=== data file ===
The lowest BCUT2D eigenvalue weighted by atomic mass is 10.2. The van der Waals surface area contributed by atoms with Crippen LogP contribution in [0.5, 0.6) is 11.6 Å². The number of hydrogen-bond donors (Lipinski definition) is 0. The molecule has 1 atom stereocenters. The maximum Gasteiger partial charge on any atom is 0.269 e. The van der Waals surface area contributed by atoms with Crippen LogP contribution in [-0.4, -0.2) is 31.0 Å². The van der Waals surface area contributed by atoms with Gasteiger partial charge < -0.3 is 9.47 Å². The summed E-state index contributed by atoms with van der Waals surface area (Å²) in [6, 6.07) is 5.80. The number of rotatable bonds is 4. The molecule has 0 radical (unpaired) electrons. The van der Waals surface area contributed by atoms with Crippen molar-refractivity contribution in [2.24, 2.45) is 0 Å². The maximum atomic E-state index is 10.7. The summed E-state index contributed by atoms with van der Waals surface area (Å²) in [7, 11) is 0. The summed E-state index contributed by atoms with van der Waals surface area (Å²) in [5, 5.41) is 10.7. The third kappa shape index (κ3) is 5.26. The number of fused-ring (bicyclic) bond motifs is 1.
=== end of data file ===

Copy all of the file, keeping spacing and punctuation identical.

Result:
The lowest BCUT2D eigenvalue weighted by atomic mass is 10.2. The van der Waals surface area contributed by atoms with Crippen LogP contribution in [0.5, 0.6) is 11.6 Å². The number of hydrogen-bond donors (Lipinski definition) is 0. The molecule has 1 atom stereocenters. The maximum Gasteiger partial charge on any atom is 0.269 e. The van der Waals surface area contributed by atoms with Crippen LogP contribution in [-0.4, -0.2) is 31.0 Å². The van der Waals surface area contributed by atoms with Gasteiger partial charge < -0.3 is 9.47 Å². The summed E-state index contributed by atoms with van der Waals surface area (Å²) in [6, 6.07) is 5.80. The number of rotatable bonds is 4. The molecule has 0 radical (unpaired) electrons. The van der Waals surface area contributed by atoms with Crippen molar-refractivity contribution in [2.24, 2.45) is 0 Å². The maximum atomic E-state index is 10.7. The summed E-state index contributed by atoms with van der Waals surface area (Å²) in [7, 11) is 0. The summed E-state index contributed by atoms with van der Waals surface area (Å²) in [5, 5.41) is 10.7. The third kappa shape index (κ3) is 5.26. The number of fused-ring (bicyclic) bond motifs is 1.